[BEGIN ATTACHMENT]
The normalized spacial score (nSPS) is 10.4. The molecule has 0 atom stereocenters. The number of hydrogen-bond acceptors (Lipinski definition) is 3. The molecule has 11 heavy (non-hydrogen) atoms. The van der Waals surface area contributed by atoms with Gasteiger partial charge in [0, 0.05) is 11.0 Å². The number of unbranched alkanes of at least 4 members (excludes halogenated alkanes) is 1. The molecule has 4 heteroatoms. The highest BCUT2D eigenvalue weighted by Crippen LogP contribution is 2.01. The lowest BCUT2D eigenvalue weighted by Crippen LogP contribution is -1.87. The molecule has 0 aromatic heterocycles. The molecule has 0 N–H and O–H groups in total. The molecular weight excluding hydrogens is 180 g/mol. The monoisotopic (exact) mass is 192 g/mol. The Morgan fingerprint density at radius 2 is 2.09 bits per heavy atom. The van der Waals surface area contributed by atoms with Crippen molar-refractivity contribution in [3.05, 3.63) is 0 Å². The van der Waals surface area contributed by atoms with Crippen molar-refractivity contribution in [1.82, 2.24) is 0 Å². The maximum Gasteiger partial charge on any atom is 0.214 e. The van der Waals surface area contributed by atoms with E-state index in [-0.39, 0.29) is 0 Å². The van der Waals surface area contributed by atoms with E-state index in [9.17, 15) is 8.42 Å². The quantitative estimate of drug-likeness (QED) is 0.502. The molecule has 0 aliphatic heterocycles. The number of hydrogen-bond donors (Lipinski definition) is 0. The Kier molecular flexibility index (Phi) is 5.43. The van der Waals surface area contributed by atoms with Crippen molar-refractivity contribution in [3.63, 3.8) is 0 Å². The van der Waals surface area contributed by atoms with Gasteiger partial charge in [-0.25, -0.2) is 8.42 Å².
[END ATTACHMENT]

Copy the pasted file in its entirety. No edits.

The normalized spacial score (nSPS) is 10.4. The molecule has 0 atom stereocenters. The number of hydrogen-bond acceptors (Lipinski definition) is 3. The molecule has 11 heavy (non-hydrogen) atoms. The van der Waals surface area contributed by atoms with Gasteiger partial charge in [0, 0.05) is 11.0 Å². The number of unbranched alkanes of at least 4 members (excludes halogenated alkanes) is 1. The molecule has 4 heteroatoms. The highest BCUT2D eigenvalue weighted by Crippen LogP contribution is 2.01. The lowest BCUT2D eigenvalue weighted by Crippen LogP contribution is -1.87. The molecule has 0 aromatic heterocycles. The molecule has 0 N–H and O–H groups in total. The molecular weight excluding hydrogens is 180 g/mol. The monoisotopic (exact) mass is 192 g/mol. The Morgan fingerprint density at radius 2 is 2.09 bits per heavy atom. The van der Waals surface area contributed by atoms with Crippen molar-refractivity contribution in [3.05, 3.63) is 0 Å². The van der Waals surface area contributed by atoms with Crippen molar-refractivity contribution in [1.82, 2.24) is 0 Å². The maximum Gasteiger partial charge on any atom is 0.214 e. The van der Waals surface area contributed by atoms with E-state index in [-0.39, 0.29) is 0 Å². The van der Waals surface area contributed by atoms with E-state index in [9.17, 15) is 8.42 Å². The quantitative estimate of drug-likeness (QED) is 0.502. The molecule has 0 aliphatic heterocycles. The number of hydrogen-bond donors (Lipinski definition) is 0. The Kier molecular flexibility index (Phi) is 5.43. The van der Waals surface area contributed by atoms with Crippen molar-refractivity contribution in [3.63, 3.8) is 0 Å². The van der Waals surface area contributed by atoms with Gasteiger partial charge in [-0.25, -0.2) is 8.42 Å².